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How to Treat a Broken Dog Nail: 5 Essential Tips

Learn how to treat a broken dog nail at home with these 5 essential tips. Discover effective home treatments and what to do if it becomes infected.


This pet health content was reviewed for accuracy by a veterinarian, Dr. Pippa Elliott, BVMS, MRCVS. This article was originally published in 2015 and is regularly reviewed for accuracy. It was last updated on June 12, 2024

If you have questions or concerns, call your vet, who is best equipped to ensure the health and well-being of your pet. This article is for informational purposes only and is not a substitute for professional medical advice, diagnosis, or treatment. See additional information.

dog broken nail image
Dogs can get a broken nail on numerous surfaces, including asphalt. Photo: Aaron Tait

Understanding and Preventing a Broken Dog Nail

At some point, your dog may tear, crack, or break a nail, particularly the dew claws. These nails, located higher up on the front of the foot, are more susceptible to damage as they are more loosely attached compared to regular nails.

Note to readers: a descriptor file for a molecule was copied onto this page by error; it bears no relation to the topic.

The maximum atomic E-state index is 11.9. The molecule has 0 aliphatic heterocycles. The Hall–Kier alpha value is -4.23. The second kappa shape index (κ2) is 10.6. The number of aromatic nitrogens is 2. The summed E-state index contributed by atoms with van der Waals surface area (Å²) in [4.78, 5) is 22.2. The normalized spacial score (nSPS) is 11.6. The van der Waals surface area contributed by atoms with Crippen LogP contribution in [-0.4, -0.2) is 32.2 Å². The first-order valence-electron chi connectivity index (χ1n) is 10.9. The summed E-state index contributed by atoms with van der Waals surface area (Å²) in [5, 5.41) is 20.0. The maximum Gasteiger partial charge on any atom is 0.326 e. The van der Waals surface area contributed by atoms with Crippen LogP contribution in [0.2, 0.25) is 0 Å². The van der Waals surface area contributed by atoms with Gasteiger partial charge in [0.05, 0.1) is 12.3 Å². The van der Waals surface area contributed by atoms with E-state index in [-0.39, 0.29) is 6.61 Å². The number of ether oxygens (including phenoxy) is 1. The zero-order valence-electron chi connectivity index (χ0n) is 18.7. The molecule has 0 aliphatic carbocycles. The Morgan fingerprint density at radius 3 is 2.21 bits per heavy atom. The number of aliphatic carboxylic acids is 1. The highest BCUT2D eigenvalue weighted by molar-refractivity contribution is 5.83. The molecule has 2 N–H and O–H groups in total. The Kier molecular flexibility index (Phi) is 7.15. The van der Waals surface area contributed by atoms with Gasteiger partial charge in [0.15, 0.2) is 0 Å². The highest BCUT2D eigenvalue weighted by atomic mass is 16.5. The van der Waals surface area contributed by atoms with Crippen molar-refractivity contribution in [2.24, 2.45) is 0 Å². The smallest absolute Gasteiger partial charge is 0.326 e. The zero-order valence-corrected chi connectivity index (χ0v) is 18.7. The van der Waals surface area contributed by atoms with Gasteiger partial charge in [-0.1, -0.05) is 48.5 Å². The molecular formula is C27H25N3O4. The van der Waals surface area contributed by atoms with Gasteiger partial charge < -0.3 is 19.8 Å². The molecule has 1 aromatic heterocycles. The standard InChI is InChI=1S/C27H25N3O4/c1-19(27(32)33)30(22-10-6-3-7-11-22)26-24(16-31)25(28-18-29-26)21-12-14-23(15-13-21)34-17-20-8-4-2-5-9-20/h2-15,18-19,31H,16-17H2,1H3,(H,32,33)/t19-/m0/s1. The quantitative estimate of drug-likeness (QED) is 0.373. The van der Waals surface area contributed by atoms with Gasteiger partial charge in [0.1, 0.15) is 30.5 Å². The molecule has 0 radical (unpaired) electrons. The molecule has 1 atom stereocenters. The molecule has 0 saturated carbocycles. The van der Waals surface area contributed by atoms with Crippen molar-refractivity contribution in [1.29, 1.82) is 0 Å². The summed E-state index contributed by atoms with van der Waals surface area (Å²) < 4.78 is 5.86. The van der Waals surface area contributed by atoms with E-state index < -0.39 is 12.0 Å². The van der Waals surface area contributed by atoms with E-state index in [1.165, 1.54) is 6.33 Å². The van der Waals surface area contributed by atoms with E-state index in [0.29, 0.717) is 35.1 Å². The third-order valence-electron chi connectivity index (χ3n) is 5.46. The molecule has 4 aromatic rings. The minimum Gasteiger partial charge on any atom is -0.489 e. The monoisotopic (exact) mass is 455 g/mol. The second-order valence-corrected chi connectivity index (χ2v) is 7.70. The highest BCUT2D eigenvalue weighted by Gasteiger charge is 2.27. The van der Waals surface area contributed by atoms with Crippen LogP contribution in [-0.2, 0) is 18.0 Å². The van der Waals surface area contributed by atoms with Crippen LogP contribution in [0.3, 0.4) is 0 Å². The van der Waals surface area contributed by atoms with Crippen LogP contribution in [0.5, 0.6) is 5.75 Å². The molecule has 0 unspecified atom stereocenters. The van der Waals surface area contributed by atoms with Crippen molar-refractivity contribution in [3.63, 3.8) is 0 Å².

Common Causes of a Broken Dog Nail:

  • Nail Clipping: During nail trimming, even a slight jerk of the dog’s paw can cause a nail to break or chip. A strong pull can tear a nail partially or rip it out completely.
  • Long Nails: Nails that are too long are more prone to snagging and tearing. They are also more likely to break or crack when a dog is walking or running on hard surfaces like asphalt or concrete.
  • Weaker Nails: Some dogs are born with weaker nails, making them more vulnerable to damage.

Symptoms of a Damaged Nail

A damaged or broken dog nail can cause noticeable symptoms. Look out for the following signs:

  • Favoring a paw by holding it in the air rather than walking on it.
  • Limping or visibly not putting weight on a paw while walking.
  • Blood on your dog’s bedding.
  • Constant licking of a paw (learn more).
  • A visibly swollen paw or toe.
  • Resistance when you try to examine a paw or toe.